Honestly, this is a natural outcome of threads introduced back in Free Chocolate, ones I knew I would want to elaborate on. I originally wrote Free Chocolate as a stand-alone NaNoWriMo project, and when I worked with my developmental editor on it, he told me I had nailed the telenovela glitz and paparazzi media craziness, but that I needed a big-stakes space opera scale plot with a capital P for the characters to unravel over the course of the series. So the space pirates — which play a big role in Fake Chocolate — are introduced by the incident where Kaliel mistakes the tourist vessel for a pirate ship in Free Chocolate. And the bit in Free Chocolate where Brill talks about having almost being spaced by pirates when he’s confessing to Bo that, yes, he has killed people in the past, provides deep foreshadowing for a big confrontation in this one. So yeah, I designed a spacefaring species with book lungs (similar to spiders and scorpions — which can hold oxygen for extended periods of time and won’t collapse like human lungs), antifreeze in their blood, and the ability to move superhumanly quick for a Fake Chocolate reason. It’s comic in Free Chocolate when Brill gets thrown into a huge chocolate mold and trundled into a blast chiller. In Fake Chocolate…it becomes a lot more serious.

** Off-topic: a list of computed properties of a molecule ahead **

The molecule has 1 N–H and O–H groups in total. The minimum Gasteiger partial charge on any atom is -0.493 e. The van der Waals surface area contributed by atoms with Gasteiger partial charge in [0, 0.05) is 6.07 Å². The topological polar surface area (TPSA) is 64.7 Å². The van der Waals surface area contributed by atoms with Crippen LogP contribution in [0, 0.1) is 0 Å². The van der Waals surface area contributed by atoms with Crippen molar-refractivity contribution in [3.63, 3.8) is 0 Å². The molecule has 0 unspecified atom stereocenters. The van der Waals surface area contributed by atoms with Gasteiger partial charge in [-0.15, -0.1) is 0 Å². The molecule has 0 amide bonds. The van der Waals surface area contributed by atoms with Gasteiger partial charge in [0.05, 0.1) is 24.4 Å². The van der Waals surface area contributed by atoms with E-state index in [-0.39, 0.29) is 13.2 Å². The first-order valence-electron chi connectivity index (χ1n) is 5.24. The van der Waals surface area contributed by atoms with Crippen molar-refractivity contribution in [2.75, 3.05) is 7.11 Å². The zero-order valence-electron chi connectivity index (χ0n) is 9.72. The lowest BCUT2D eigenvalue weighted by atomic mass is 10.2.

The plant disease that forms the crux of the conflict in Fake Chocolate is the direct fallout of events that happened in Pure Chocolate, and the groundwork for it was laid in the backstory events in Free Chocolate. The plant disease plot line in hits close to reality, and was in part inspired by research my husband and I did on growing cacao trees as office plants. While the disease in my book is genetically engineered, and affecting all the cacao trees on Earth, there are real pod rot diseases that threaten Earth’s real-world chocolate supply. Some statistics put the yearly product loss from disease at 30%-40% of annual yield at cacao farms around the globe. So tie this together with the invasion plot from Free Chocolate, where the aliens want to force open Earth’s boarders to force trade so that they can get beans to grow chocolate, with the idea that a disease is about to wipe out all the chocolate on Earth, and you have a story that can be read alone, but that ratchets up the tension introduced in the first two books.